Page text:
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Vancouver Canucks’ Manny Malhotra practices his faceoff during day three of training camp at Rogers Arena in Vancouver, B.C., Tuesday, January, 15, 2013.JONATHAN HAYWARD/The Canadian Press

Faceoffs in hockey happen so often that their importance begins to blur. There is a draw, on average, once every minute in an NHL game. Every play starts with one. This season, more than 45,000 pucks have been dropped.

The battle for the puck is likened to an art or a chess match by its best practitioners but, from the outside, it often looks like a rugby scrum. One retired linesman said it's like throwing raw meat to wolves.

With hockey's growing focus on puck possession, faceoffs are viewed as increasingly important. It's the reason the Vancouver Canucks brought Manny Malhotra back to the organization; Malhotra, a recently retired journeyman centre who sustained a lengthy NHL career with his ability to win draws and play strong defence, joined the Canucks as a development coach in September.

"It's a big one – every faceoff," said Henrik Sedin, the team's long-time No. 1 centre. "You want to gain puck possession. That's [Malhotra's] main message."

While his title suggests a broader role, Malhotra's top job has been as a faceoff sage. Stung by injuries and inexperience, the Canucks' 45.4 faceoff percentage in 2015-16 was dead last in the league and among the worst since faceoff stats were first kept in 1997-98.

This season the team is healthier, with more experienced centres, and boasts a faceoff percentage of 51.9 – fifth in the NHL and the biggest season-to-season gain ever, according to research by The Globe and Mail and Elias Sports Bureau.

In part, it has helped propel the Canucks out of the league basement. After finishing 13th in the Western Conference last season, the team is currently in the playoff hunt, one of six teams vying for the two wild-card spots.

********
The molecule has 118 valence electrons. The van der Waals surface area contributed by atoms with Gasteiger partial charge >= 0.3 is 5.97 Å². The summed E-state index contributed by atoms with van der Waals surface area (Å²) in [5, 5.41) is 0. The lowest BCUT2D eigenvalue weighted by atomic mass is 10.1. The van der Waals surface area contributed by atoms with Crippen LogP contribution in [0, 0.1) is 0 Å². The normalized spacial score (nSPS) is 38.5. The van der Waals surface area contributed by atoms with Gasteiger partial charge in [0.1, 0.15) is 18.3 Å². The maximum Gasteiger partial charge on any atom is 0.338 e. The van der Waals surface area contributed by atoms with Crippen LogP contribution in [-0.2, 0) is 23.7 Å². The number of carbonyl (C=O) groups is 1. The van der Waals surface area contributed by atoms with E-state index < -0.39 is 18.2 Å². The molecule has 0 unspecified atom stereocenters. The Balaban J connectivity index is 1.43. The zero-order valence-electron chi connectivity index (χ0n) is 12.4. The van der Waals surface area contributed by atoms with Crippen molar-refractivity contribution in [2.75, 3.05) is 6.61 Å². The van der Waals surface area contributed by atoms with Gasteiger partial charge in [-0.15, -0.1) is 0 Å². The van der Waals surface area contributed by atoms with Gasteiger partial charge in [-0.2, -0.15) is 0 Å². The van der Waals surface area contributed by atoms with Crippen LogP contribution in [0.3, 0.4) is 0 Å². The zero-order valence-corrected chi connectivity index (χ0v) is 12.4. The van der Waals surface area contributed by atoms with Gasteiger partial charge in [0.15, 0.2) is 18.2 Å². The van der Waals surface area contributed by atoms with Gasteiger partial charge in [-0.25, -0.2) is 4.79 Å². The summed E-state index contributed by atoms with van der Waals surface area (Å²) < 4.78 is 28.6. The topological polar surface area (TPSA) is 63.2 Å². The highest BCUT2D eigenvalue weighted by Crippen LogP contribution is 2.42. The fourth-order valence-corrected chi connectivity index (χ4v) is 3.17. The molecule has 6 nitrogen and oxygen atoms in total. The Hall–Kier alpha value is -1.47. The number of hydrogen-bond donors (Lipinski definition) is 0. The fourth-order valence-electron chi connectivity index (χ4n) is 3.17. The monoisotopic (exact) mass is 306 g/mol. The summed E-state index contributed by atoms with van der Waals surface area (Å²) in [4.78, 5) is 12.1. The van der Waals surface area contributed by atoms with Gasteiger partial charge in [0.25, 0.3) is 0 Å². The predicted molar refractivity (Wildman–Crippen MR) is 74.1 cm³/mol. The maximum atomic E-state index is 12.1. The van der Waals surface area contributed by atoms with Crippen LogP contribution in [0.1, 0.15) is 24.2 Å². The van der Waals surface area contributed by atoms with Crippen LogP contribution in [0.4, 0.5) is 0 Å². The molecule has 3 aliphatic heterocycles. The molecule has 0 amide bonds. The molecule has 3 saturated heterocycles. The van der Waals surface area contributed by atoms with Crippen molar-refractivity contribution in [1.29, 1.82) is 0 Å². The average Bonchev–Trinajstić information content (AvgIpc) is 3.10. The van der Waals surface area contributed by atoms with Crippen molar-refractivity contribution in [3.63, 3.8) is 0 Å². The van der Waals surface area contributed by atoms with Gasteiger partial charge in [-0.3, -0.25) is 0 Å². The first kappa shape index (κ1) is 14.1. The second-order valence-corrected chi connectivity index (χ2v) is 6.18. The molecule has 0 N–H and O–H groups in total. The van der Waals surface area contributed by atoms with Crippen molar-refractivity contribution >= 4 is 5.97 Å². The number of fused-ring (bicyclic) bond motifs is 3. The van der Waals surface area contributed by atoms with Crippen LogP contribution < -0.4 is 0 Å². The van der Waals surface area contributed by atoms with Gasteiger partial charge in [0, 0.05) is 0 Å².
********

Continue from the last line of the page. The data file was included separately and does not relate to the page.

A veteran of 16 NHL seasons and 11,988 faceoffs, Malhotra's expert counsel begins at practice and continues before games.

He delivers a detailed scouting report on opponents. Occasionally he'll drop by the locker room between periods and offer a specific adjustment.

"He knows right away if you're doing something that's not working," said Brandon Sutter, who in his ninth season is now among the best faceoff men in the league, with a 55.2 percentage. His previous full-season best was 50.6.

Bo Horvat, in his third season, has improved his mark to 52.6, while Sedin, who was hurting last year, has rebounded to 49.4, above his 48.9 career average. Michael Chaput, a fourth liner in his fourth season, has taken more draws than he ever had before and is winning more than he loses for the first time with his 51.3 percentage.

But Malhotra, who played for Vancouver for three seasons late in his career, wasn't always a master in the circle. He was taken in the first round – seventh overall – in the 1998 draft by the New York Rangers, who expected they were landing a scoring centre. He was eventually traded to Dallas and then waived. Columbus picked him up in 2003, and it was with the Blue Jackets in the 2005-06 season that he established himself as an elite faceoff force.

He flourished as he refined his technique and forged his distinctive ultra-low, wide-legged stance. Winning faceoffs put him on the ice in key situations – on the penalty kill and late in periods.

"It was about how I could be on the ice more," Malhotra said. "You want to be the guy."

Success in the faceoff circle is hard to achieve. Winning 52 or 53 per cent is considered good. Elite status starts at 55 per cent, and superelite is reserved for 60-plus. Since stats were first tallied, only 12 centres who took at least 600 draws in a season have cracked 60 per cent.

Malhotra twice reached 60 per cent, and his 56.4 career percentage ranks him ninth among centres with at least 10,000 draws.

While Vancouver's position in the playoff hunt can't be attributed solely to its faceoff proficiency, research suggests that enough faceoff wins can give a team a minor bump. For that, Malhotra can take credit.

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